McRae’s portraits of other fighters are well drawn, such as the sharpshooting Rodriguez, known as “El Feo” (The ugly one), and bighearted Joe Frazier, who befriended Griffith. I especially liked McRae’s depiction of Griffith’s trainer, the stoic Gil Clancy. Paret, too, is given a detailed treatment; one feels for the Kid as he complains of headaches for months before his tragic night with Griffith.
Still, McRae has an unfortunate urge to insert himself into the story. Those chapters feel mawkish, with McRae visiting Griffith at the care facility, trying to speak to the oblivious old fighter, “my hand curled around Emile’s.” A chapter where McRae visits Orlando Cruz, a fighter who came out as gay in recent years, feels forced into the book and doesn’t amount to much. By the 10th time McRae hauls out Griffith’s quote about killing a man, you may want to kill McRae.
The book’s biggest flaw, though, is McRae’s attempt to turn Griffith into a sort of gay Joe Louis or Jack Johnson. There may be something to this angle, and it’s possibly how McRae pitched the book to his publishers, but it’s a stretch. McRae’s suggestion that Griffith hearing a gay slur was more hurtful than being called a racial slur is also suspect, as is the notion that the gay rioters outside the Stonewall Inn battled the NYPD “as if the spirit of Emile Griffith…had entered every one of them.” I doubt the bottle throwing transvestites were thinking much about Griffith at all. Besides, shortly after the Stonewall riots, Griffith was involved in a sham marriage with a former member of the June Taylor Dancers, hardly the action of a gay freedom fighter.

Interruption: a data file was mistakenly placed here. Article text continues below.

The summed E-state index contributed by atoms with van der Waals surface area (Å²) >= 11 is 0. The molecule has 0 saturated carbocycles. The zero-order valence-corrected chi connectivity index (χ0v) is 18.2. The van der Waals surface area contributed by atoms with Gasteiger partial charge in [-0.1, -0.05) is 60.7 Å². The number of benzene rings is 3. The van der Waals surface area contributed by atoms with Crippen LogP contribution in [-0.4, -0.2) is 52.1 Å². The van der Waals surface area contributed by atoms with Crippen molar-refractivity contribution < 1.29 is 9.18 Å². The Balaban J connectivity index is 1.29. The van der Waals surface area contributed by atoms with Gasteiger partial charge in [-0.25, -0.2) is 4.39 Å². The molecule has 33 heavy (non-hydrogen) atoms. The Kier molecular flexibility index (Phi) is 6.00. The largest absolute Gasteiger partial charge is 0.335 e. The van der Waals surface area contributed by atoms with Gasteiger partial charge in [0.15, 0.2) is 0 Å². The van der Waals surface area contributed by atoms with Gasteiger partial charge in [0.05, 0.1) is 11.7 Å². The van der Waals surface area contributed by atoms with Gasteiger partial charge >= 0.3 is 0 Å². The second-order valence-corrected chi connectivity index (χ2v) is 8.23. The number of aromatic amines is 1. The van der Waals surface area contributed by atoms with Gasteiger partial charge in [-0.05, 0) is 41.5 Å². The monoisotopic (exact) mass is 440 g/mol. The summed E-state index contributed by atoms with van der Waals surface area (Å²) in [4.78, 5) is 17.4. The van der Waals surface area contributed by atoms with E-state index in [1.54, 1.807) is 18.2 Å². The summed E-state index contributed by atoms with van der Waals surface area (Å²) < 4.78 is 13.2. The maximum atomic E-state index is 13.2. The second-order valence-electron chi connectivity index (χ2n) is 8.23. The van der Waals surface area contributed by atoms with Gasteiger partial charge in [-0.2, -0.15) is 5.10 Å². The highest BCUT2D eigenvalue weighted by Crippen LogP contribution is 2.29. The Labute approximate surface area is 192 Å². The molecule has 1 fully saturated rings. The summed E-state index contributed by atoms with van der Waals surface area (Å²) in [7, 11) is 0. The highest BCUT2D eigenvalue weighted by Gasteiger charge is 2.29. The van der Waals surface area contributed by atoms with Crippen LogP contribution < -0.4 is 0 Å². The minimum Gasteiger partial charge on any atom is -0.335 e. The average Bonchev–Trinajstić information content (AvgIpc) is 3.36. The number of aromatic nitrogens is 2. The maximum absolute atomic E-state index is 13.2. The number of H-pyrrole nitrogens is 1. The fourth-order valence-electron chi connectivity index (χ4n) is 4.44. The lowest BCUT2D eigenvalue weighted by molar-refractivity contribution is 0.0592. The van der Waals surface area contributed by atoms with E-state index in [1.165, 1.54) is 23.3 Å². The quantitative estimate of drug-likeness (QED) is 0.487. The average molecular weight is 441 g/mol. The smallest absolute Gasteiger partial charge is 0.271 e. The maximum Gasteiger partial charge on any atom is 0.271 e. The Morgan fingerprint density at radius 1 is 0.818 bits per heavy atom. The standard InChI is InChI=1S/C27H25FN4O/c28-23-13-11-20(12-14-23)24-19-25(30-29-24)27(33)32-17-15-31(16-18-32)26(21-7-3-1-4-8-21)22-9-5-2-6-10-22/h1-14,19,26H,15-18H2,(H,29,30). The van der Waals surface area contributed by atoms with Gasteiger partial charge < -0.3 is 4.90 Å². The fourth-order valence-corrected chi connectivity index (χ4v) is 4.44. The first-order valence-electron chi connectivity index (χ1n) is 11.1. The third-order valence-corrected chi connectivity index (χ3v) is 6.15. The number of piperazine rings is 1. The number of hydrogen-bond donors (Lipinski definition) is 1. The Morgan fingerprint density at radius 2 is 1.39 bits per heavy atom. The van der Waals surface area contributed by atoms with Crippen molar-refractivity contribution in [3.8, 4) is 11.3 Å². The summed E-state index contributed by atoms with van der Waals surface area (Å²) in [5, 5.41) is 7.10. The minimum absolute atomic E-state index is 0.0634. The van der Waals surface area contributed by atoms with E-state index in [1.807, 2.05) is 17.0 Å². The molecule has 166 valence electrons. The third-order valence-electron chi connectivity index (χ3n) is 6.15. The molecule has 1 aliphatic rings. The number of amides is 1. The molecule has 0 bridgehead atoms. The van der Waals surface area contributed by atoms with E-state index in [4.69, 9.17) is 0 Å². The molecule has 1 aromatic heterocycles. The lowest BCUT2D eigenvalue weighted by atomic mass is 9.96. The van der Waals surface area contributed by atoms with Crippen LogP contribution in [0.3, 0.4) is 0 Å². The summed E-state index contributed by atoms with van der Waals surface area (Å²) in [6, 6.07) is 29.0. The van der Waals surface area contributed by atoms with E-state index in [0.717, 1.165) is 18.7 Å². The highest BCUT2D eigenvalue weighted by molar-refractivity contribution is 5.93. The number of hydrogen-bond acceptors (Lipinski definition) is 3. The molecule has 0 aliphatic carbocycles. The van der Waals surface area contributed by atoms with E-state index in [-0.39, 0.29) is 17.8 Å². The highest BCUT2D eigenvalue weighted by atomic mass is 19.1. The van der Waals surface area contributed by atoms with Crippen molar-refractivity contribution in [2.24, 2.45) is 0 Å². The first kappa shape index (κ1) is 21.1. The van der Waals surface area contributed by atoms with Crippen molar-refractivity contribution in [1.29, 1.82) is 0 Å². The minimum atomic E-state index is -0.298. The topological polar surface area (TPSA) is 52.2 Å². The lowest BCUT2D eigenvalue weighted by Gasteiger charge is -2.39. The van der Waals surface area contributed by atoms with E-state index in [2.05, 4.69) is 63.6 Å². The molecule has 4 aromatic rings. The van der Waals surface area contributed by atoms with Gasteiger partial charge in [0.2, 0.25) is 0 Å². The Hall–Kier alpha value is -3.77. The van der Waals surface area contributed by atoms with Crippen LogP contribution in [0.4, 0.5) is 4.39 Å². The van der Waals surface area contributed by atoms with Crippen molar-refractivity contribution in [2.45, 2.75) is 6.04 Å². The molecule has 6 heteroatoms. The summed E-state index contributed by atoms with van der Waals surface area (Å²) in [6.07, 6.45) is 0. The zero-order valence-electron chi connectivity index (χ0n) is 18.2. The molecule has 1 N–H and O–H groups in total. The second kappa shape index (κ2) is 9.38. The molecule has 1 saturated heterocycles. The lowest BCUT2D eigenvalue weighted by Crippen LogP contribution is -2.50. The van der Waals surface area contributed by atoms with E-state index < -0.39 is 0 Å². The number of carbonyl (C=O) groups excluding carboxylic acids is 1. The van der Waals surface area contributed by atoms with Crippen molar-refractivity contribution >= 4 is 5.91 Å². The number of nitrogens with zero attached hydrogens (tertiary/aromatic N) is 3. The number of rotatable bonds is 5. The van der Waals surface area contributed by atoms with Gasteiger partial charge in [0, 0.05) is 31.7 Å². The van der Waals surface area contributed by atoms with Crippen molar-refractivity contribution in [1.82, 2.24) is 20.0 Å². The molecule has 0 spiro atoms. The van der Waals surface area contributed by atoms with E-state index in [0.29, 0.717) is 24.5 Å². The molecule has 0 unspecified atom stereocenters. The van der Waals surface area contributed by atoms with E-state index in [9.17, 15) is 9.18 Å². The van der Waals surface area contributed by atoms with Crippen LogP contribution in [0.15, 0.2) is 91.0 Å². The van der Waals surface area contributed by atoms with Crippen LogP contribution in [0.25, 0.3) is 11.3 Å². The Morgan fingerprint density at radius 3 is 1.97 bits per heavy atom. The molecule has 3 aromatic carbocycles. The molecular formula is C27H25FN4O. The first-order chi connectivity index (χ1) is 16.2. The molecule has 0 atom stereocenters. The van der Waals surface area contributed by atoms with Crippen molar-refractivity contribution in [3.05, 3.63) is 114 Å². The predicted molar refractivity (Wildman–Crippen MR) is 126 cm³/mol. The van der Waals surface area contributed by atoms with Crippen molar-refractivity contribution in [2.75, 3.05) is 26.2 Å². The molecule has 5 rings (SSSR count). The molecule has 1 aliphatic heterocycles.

But then, when one writes about such a sad and complicated figure as Griffith, there’s a tendency to elevate him, to find some reason for his life other than pain and sorrow. Freddie Wright, an old friend of Griffith’s, put it well for McRae: “Emile lived in two worlds. He was a great fighter and they loved and respected him in boxing. In his other world, in my world, he made gay people feel so proud – especially because he was a world champion boxer. We not only respected and liked Emile, we loved him. Yeah, he lived two lives, but each one should be remembered. Each one should be celebrated.”
Fair enough. That’s why McRae’s book, as uneven as it may be, is worth a read.